Thursday, 14 November 2019


'Fayre Winds & Foul Tides' is the supplement for 'Galleys & Galleons', and includes all kinds of fun stuff for expanding the game. Some of it is more fantasy or 'lace-pulp' orientated, but much of it can be applied to regular games. One of the sections covers special terrain pieces - volcanoes, areas of weed, maelstroms and ... icebergs. I'd not tried the iceberg rules before, so last night I set up a game to use them.

I have a selection of ice terrain pieces which I made for some of my HOTT armies many years ago, so dug them out.  The smaller pieces were the randomly-placed icebergs, whilst the larger piece was simply an island.

And here are four French vessels, small, sturdy and laden with furs and whale-oil, negotiating a passage through the ice.

Stalking them are two fast English galleons.

The icebergs are treated as islands, so as well as their footprint being dangerous, they have an area of risky shallows around them as well. Each time any ship rolls a turnover, ending that player's turn, the icebergs drift with the current in a pre-determined direction. This may not be the same as the wind direction. Obviously I randomised which direction the ice would drift after the ships were set up; it was across the direction the French ships would have to travel in order to escape*.

The icebergs were randomly positioned, but ended up close together, so the French found themselves having to steer four ships through a close-packed erratically moving wall of ice.

The English galleons moved up. Their plan was to steer into the rear of the French convoy, acting as a hammer to the ice's anvil. Unfortunately what happened was that they rolled really badly for activations, which not only left them unable to close on the convoy ...

.., but also caused the ice to move very rapidly as the French attempted a passage through it.

Passing close to a 'berg on the side it's moving towards is a bad move; the lead French ship was crushed by the ice and destroyed.

However the other ships passed to the lee of the iceberg, and the field was clearing thanks to more terrible activations by the English.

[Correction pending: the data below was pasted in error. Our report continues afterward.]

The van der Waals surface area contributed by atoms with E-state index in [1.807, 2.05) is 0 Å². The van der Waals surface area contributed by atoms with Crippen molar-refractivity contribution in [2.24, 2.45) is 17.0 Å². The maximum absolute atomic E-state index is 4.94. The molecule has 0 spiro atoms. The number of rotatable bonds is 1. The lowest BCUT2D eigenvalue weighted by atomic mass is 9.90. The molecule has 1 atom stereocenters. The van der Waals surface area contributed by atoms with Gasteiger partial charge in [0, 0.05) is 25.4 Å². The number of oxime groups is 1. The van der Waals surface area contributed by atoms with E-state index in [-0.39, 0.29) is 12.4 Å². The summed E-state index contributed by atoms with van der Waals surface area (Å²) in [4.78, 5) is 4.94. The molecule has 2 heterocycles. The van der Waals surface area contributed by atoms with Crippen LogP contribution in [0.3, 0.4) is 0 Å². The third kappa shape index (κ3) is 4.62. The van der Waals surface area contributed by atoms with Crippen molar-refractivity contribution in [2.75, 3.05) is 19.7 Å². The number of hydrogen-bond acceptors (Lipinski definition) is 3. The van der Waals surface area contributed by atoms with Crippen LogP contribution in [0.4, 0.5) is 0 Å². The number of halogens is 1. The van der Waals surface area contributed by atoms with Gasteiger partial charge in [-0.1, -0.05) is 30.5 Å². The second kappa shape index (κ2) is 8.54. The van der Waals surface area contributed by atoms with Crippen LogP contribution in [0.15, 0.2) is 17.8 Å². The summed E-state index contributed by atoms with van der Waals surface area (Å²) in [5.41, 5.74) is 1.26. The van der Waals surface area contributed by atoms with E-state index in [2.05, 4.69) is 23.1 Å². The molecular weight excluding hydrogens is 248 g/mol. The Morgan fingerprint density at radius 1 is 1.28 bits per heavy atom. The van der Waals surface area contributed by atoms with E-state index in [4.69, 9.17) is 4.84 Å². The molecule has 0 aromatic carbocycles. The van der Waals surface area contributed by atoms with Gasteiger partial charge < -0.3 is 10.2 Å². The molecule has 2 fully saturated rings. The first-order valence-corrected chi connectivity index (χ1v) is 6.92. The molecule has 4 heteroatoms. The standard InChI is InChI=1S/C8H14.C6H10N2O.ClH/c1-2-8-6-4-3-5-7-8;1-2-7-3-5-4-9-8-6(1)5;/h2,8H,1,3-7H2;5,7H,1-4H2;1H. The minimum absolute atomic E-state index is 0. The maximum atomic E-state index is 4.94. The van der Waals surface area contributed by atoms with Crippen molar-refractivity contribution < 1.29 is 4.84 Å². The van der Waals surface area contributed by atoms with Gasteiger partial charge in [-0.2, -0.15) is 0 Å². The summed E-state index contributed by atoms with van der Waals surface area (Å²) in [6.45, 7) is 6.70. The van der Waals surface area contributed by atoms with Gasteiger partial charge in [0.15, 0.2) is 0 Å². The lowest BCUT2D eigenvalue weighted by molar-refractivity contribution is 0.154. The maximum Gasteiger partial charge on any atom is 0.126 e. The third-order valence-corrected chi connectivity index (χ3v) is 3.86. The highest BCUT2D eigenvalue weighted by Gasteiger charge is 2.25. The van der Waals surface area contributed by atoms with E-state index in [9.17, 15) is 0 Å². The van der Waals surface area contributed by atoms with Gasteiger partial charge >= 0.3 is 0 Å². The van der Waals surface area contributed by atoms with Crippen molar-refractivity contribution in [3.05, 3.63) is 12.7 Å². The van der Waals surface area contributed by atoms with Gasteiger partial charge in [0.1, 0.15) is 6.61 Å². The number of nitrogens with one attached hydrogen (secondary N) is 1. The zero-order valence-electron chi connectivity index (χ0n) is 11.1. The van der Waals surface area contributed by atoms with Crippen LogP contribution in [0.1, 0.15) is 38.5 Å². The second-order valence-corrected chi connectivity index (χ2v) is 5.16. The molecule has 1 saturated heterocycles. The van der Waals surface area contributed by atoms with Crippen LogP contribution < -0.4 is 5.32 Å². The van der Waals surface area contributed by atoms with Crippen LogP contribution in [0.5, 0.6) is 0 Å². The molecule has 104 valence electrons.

Only one iceberg lay between the French and safety, although a shift in the wind had left them sailing close-hauled.

The English finally got their act together, although a cheeky shot by  French stern-chaser had damaged the rigging of one of them. The crew were forced to balance trying to close with, and engage, the French ships with repairing the damage. So far the only damage the French had suffered were some minor scrapes on one ship due to sailing close to an iceberg.

One French ship escaped by the time the English, closing up with their Razee ability, got into a decent engagement range. They fired on the already damaged French vessel, and scored some hits, but a hole below the waterline saw it sink. The final French ship escaped.

So the French lost one ship to the ice, owing to a silly plan, and another to enemy action, with two ships escaping intact. The English really didn't put in much effort.

The icebergs were fun and unpredictable, although maybe I used too many. A couple of larger ones - the size of the islands I use, could be interesting. Actually the Treasure Island scenario, where ships have to visit islands looking for loot, could be fun when the islands themselves are moving; you'd have to choose your anchorage very carefully indeed.

*If an iceberg drifted off-table it would reappear on the opposite side at a semi-random point.


  1. Excellent stuff! G&G are my favourite naval rules. They are just so adaptable.

  2. Looks great, lovely icebergs and ships!


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